Yesterday's News

Pyramid scheme under new name took hold here 25 years ago

By FRANK BOYETT, Gleaner staff
May 8, 2005

The Circle of Gold was on a roll 25 years ago.

The circle was in essence a chain-letter scheme, in that its success depended on a continuing supply of fresh investors. It had apparently had gotten its start in California in the mid-1970s and by the spring of 1980 was coming on strong in western Kentucky.

But that was before L.B. "Gip" Lawton, former city attorney, wrote a letter to the editor of The Gleaner in early May of 1980, in which he let the air out of the circle and set off a storm of controversy:

"I have been deluged with calls about the 'Circle of Gold.' I believe that a technical violation of the law exists in this enterprise, but more importantly, I am convinced that it is a rip-off and that only a select few will make any money out of it.

"It is the old pyramid scheme such as we used to have in the chain letters, which were declared illegal because of the U.S. Mail" postal regulations.

The Circle of Gold attempted to circumvent postal regulations by scrupulously avoiding promoting or even mentioning the scheme through the mail. Instead, promoters held meetings in which they sold the idea.

At the meetings investors were urged to pay $50 for a list with 12 names on it. When you bought the list, you were required to also send $50 to the person at the top of the list. A new list was then drawn up with the top name dropped and the new investor's name added at the bottom. The new member was then given two copies of the list to sell for $50 each, thus theoretically recouping the initial investment.

After selling those two lists, the investor simply waited for his or her name to rise to the top -- and for the money to start rolling in. Proponents claimed they could receive more than $200,000 from a $100 investment. For people who had been laid off during the recession, it seemed tailor-made for the little guy.

Lawton said that was horse-pucky. "For every single person who makes a dollar, there is someone who loses a dollar," Lawton wrote. "This is inevitable. This is a new name for an old scheme and 10 years from now the same scheme will arise under a new name."

Lawton's letter prompted a flurry of responses from local supporters of the Circle of Gold.

"If everyone in the United States got on Circle of Gold there would be no depression or welfare, either one," wrote Mary E. Blandford.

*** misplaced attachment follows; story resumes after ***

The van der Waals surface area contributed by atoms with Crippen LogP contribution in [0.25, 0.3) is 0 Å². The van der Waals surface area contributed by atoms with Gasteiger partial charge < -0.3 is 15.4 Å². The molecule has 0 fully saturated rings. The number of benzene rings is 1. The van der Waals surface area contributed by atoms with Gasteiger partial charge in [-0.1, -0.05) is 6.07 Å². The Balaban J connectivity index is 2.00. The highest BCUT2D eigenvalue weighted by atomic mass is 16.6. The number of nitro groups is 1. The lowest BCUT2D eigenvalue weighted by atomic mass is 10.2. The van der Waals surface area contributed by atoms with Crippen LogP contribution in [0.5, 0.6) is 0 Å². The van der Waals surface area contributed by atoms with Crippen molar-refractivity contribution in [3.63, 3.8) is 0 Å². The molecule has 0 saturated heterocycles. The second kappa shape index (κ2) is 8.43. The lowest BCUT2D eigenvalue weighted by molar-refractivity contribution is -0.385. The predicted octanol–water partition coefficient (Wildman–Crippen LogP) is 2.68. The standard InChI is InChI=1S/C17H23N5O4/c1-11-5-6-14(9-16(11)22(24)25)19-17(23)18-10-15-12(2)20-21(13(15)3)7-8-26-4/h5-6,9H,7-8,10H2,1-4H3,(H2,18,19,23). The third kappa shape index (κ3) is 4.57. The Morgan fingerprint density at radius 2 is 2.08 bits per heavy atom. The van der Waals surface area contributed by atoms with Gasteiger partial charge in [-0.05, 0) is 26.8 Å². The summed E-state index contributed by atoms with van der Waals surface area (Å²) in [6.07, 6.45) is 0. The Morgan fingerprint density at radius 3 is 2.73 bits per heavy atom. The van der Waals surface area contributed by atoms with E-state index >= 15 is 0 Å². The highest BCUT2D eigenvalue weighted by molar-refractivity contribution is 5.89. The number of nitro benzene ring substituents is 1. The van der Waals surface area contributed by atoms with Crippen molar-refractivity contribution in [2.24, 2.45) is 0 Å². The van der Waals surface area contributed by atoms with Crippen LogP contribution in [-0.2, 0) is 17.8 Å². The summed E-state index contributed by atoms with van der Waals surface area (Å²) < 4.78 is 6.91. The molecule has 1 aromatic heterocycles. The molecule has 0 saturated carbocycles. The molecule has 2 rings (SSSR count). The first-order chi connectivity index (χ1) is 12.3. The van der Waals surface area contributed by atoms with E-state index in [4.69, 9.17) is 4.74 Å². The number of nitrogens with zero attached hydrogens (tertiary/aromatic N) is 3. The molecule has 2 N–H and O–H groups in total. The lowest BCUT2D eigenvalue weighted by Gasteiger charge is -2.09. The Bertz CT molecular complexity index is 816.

"I'm pushing the Circle of Gold and I'll continue pushing it until it can be stated for a FACT where it is against the law in Kentucky," wrote Steve Book.

The most visible local promoter of Circle of Gold was John Lutz of Sebree. In mid-May of 1980 Lutz and other proponents met with Attorney General Steve Beshear. They came away from the meeting claiming Beshear had concluded it was legal. But Assistant Attorney General Richard Masters said that was far from the case.

"On the contrary, they are still breaking the law," he told The Gleaner, "and the way they represent it bothers me as much as the Circle itself."

Lutz, however, said Beshear was courting a political backlash. "There are close to 200,000 people in Kentucky who are members of the Circle of Gold," he said, "and that's a large voting bloc."

In mid-June Lutz held a rally on Sunset Lane -- after the city of Henderson had withdrawn permission to use the Teen Center in Atkinson Park. At that point, Lutz said he had made more than $13,000 through the Circle of Gold. He urged members to disregard the allegations of illegality, and vowed to stay the course.

"The Circle of Gold will continue whether or not I'm in it," he said.

But the circle had pretty much run out of steam by July 1980 -- and Lawton was largely blamed by proponents -- and the following month it was officially declared dead in Kentucky.

Lutz and another Sebree man, Donald Rutledge, signed an agreement with the attorney general's office in August in which they agreed to stop promoting the controversial investment scheme. In return the state agreed not to prosecute them, Masters said in a brief statement.

"They've also agreed to cease and desist from misrepresenting that the Circle of Gold is legal or that it has been approved by the office of attorney general or any other law enforcement agency," Masters said.



Contributed by Netta Mullin, HCH&GS
Copyright 2005 HCH&GS